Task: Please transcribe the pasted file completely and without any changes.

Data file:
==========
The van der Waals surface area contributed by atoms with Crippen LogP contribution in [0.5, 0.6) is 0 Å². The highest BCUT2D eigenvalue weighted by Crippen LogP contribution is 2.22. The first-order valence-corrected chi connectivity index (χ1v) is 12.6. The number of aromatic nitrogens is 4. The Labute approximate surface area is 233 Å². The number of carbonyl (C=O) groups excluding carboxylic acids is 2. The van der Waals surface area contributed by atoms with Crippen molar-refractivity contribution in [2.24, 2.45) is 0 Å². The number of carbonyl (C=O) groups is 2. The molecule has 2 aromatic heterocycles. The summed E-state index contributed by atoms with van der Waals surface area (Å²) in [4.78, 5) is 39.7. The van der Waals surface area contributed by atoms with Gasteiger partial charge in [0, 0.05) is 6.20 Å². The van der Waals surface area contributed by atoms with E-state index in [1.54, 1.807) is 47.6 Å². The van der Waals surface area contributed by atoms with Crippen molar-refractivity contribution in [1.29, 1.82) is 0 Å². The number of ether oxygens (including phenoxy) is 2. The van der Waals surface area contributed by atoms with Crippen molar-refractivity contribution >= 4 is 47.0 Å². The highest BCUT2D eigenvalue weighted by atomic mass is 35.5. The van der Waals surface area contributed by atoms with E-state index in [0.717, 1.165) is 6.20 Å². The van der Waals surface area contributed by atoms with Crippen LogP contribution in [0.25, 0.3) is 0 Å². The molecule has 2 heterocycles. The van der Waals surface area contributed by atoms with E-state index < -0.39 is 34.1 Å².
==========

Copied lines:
The van der Waals surface area contributed by atoms with Crippen LogP contribution in [0.5, 0.6) is 0 Å². The highest BCUT2D eigenvalue weighted by Crippen LogP contribution is 2.22. The first-order valence-corrected chi connectivity index (χ1v) is 12.6. The number of aromatic nitrogens is 4. The Labute approximate surface area is 233 Å². The number of carbonyl (C=O) groups excluding carboxylic acids is 2. The van der Waals surface area contributed by atoms with Crippen molar-refractivity contribution in [2.24, 2.45) is 0 Å². The number of carbonyl (C=O) groups is 2. The molecule has 2 aromatic heterocycles. The summed E-state index contributed by atoms with van der Waals surface area (Å²) in [4.78, 5) is 39.7. The van der Waals surface area contributed by atoms with Gasteiger partial charge in [0, 0.05) is 6.20 Å². The van der Waals surface area contributed by atoms with E-state index in [1.54, 1.807) is 47.6 Å². The van der Waals surface area contributed by atoms with Crippen molar-refractivity contribution in [1.29, 1.82) is 0 Å². The number of ether oxygens (including phenoxy) is 2. The van der Waals surface area contributed by atoms with Crippen molar-refractivity contribution >= 4 is 47.0 Å². The highest BCUT2D eigenvalue weighted by atomic mass is 35.5. The van der Waals surface area contributed by atoms with E-state index in [0.717, 1.165) is 6.20 Å². The van der Waals surface area contributed by atoms with Crippen LogP contribution in [0.25, 0.3) is 0 Å². The molecule has 2 heterocycles. The van der Waals surface area contributed by atoms with E-state index < -0.39 is 34.1 Å².